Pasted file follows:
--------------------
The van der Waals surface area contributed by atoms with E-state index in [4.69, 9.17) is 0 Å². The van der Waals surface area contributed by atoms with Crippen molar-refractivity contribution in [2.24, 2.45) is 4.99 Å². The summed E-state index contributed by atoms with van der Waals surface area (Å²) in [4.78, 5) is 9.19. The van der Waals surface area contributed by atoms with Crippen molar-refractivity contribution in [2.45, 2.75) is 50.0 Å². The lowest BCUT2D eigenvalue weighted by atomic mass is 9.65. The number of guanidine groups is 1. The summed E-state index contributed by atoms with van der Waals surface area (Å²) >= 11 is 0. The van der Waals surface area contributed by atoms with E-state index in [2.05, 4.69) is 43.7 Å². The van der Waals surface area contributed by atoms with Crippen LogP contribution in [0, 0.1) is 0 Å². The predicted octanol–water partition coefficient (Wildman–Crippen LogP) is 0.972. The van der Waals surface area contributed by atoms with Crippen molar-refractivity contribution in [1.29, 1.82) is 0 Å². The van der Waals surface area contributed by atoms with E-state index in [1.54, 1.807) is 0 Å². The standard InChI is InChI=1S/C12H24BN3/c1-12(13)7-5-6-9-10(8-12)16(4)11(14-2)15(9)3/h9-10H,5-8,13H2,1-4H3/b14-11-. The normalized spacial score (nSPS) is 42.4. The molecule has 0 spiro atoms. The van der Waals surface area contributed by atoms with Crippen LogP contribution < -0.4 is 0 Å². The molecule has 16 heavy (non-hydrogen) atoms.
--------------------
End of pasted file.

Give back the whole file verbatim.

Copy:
The van der Waals surface area contributed by atoms with E-state index in [4.69, 9.17) is 0 Å². The van der Waals surface area contributed by atoms with Crippen molar-refractivity contribution in [2.24, 2.45) is 4.99 Å². The summed E-state index contributed by atoms with van der Waals surface area (Å²) in [4.78, 5) is 9.19. The van der Waals surface area contributed by atoms with Crippen molar-refractivity contribution in [2.45, 2.75) is 50.0 Å². The lowest BCUT2D eigenvalue weighted by atomic mass is 9.65. The number of guanidine groups is 1. The summed E-state index contributed by atoms with van der Waals surface area (Å²) >= 11 is 0. The van der Waals surface area contributed by atoms with E-state index in [2.05, 4.69) is 43.7 Å². The van der Waals surface area contributed by atoms with Crippen LogP contribution in [0, 0.1) is 0 Å². The predicted octanol–water partition coefficient (Wildman–Crippen LogP) is 0.972. The van der Waals surface area contributed by atoms with Crippen molar-refractivity contribution in [1.29, 1.82) is 0 Å². The van der Waals surface area contributed by atoms with E-state index in [1.54, 1.807) is 0 Å². The standard InChI is InChI=1S/C12H24BN3/c1-12(13)7-5-6-9-10(8-12)16(4)11(14-2)15(9)3/h9-10H,5-8,13H2,1-4H3/b14-11-. The normalized spacial score (nSPS) is 42.4. The molecule has 0 spiro atoms. The van der Waals surface area contributed by atoms with Crippen LogP contribution < -0.4 is 0 Å². The molecule has 16 heavy (non-hydrogen) atoms.